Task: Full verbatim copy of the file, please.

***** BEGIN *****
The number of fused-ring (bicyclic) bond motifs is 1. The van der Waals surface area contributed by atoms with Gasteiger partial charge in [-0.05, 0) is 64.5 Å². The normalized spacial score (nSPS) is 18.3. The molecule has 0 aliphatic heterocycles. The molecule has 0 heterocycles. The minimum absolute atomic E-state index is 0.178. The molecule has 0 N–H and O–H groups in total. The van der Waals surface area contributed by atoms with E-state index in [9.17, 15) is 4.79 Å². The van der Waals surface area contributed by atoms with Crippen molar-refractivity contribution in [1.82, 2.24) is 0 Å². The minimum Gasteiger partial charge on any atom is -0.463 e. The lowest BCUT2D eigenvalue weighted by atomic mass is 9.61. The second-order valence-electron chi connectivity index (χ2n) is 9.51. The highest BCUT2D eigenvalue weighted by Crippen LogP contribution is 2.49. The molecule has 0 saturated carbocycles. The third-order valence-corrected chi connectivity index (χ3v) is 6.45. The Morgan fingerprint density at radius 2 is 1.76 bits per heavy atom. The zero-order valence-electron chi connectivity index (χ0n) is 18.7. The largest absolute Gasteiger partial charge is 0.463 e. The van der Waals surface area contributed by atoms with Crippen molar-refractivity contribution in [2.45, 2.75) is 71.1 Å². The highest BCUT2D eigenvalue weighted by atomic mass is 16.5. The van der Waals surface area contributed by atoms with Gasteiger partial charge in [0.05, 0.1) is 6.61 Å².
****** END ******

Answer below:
The number of fused-ring (bicyclic) bond motifs is 1. The van der Waals surface area contributed by atoms with Gasteiger partial charge in [-0.05, 0) is 64.5 Å². The normalized spacial score (nSPS) is 18.3. The molecule has 0 aliphatic heterocycles. The molecule has 0 heterocycles. The minimum absolute atomic E-state index is 0.178. The molecule has 0 N–H and O–H groups in total. The van der Waals surface area contributed by atoms with E-state index in [9.17, 15) is 4.79 Å². The van der Waals surface area contributed by atoms with Crippen molar-refractivity contribution in [1.82, 2.24) is 0 Å². The minimum Gasteiger partial charge on any atom is -0.463 e. The lowest BCUT2D eigenvalue weighted by atomic mass is 9.61. The second-order valence-electron chi connectivity index (χ2n) is 9.51. The highest BCUT2D eigenvalue weighted by Crippen LogP contribution is 2.49. The molecule has 0 saturated carbocycles. The third-order valence-corrected chi connectivity index (χ3v) is 6.45. The Morgan fingerprint density at radius 2 is 1.76 bits per heavy atom. The zero-order valence-electron chi connectivity index (χ0n) is 18.7. The largest absolute Gasteiger partial charge is 0.463 e. The van der Waals surface area contributed by atoms with Crippen molar-refractivity contribution in [2.45, 2.75) is 71.1 Å². The highest BCUT2D eigenvalue weighted by atomic mass is 16.5. The van der Waals surface area contributed by atoms with Gasteiger partial charge in [0.05, 0.1) is 6.61 Å².